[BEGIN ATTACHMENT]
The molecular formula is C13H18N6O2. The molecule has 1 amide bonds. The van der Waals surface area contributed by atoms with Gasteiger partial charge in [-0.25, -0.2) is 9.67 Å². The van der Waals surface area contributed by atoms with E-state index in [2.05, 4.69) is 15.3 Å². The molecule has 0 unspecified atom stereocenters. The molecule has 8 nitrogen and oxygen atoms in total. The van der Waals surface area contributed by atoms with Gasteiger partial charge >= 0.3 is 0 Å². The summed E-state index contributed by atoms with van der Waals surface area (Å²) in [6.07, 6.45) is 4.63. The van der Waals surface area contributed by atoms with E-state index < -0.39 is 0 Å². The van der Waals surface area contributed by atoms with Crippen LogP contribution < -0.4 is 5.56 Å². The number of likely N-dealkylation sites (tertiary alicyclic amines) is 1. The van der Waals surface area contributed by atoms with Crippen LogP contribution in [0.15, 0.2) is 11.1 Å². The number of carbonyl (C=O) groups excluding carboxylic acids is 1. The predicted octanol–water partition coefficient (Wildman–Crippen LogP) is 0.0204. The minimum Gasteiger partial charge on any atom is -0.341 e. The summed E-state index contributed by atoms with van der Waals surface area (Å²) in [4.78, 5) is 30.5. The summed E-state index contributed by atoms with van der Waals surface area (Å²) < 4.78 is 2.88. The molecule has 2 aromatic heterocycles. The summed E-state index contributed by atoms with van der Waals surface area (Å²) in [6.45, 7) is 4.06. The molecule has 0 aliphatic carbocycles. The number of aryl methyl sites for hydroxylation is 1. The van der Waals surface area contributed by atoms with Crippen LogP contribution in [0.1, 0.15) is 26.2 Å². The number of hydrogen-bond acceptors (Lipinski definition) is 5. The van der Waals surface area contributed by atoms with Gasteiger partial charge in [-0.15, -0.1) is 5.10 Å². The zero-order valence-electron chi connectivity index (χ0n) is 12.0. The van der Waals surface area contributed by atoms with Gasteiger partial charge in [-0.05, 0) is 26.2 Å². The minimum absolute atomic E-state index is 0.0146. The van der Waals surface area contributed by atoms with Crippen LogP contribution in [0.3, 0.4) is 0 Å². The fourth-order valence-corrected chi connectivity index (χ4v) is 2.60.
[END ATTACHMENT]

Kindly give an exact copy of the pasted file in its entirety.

The molecular formula is C13H18N6O2. The molecule has 1 amide bonds. The van der Waals surface area contributed by atoms with Gasteiger partial charge in [-0.25, -0.2) is 9.67 Å². The van der Waals surface area contributed by atoms with E-state index in [2.05, 4.69) is 15.3 Å². The molecule has 0 unspecified atom stereocenters. The molecule has 8 nitrogen and oxygen atoms in total. The van der Waals surface area contributed by atoms with Gasteiger partial charge >= 0.3 is 0 Å². The summed E-state index contributed by atoms with van der Waals surface area (Å²) in [6.07, 6.45) is 4.63. The van der Waals surface area contributed by atoms with E-state index < -0.39 is 0 Å². The van der Waals surface area contributed by atoms with Crippen LogP contribution < -0.4 is 5.56 Å². The number of likely N-dealkylation sites (tertiary alicyclic amines) is 1. The van der Waals surface area contributed by atoms with Crippen LogP contribution in [0.15, 0.2) is 11.1 Å². The number of carbonyl (C=O) groups excluding carboxylic acids is 1. The predicted octanol–water partition coefficient (Wildman–Crippen LogP) is 0.0204. The minimum Gasteiger partial charge on any atom is -0.341 e. The summed E-state index contributed by atoms with van der Waals surface area (Å²) in [4.78, 5) is 30.5. The summed E-state index contributed by atoms with van der Waals surface area (Å²) < 4.78 is 2.88. The molecule has 2 aromatic heterocycles. The summed E-state index contributed by atoms with van der Waals surface area (Å²) in [6.45, 7) is 4.06. The molecule has 0 aliphatic carbocycles. The number of aryl methyl sites for hydroxylation is 1. The van der Waals surface area contributed by atoms with Crippen LogP contribution in [0.1, 0.15) is 26.2 Å². The number of hydrogen-bond acceptors (Lipinski definition) is 5. The van der Waals surface area contributed by atoms with Gasteiger partial charge in [-0.15, -0.1) is 5.10 Å². The zero-order valence-electron chi connectivity index (χ0n) is 12.0. The van der Waals surface area contributed by atoms with Gasteiger partial charge in [-0.05, 0) is 26.2 Å². The minimum absolute atomic E-state index is 0.0146. The van der Waals surface area contributed by atoms with Crippen LogP contribution in [0.3, 0.4) is 0 Å². The fourth-order valence-corrected chi connectivity index (χ4v) is 2.60.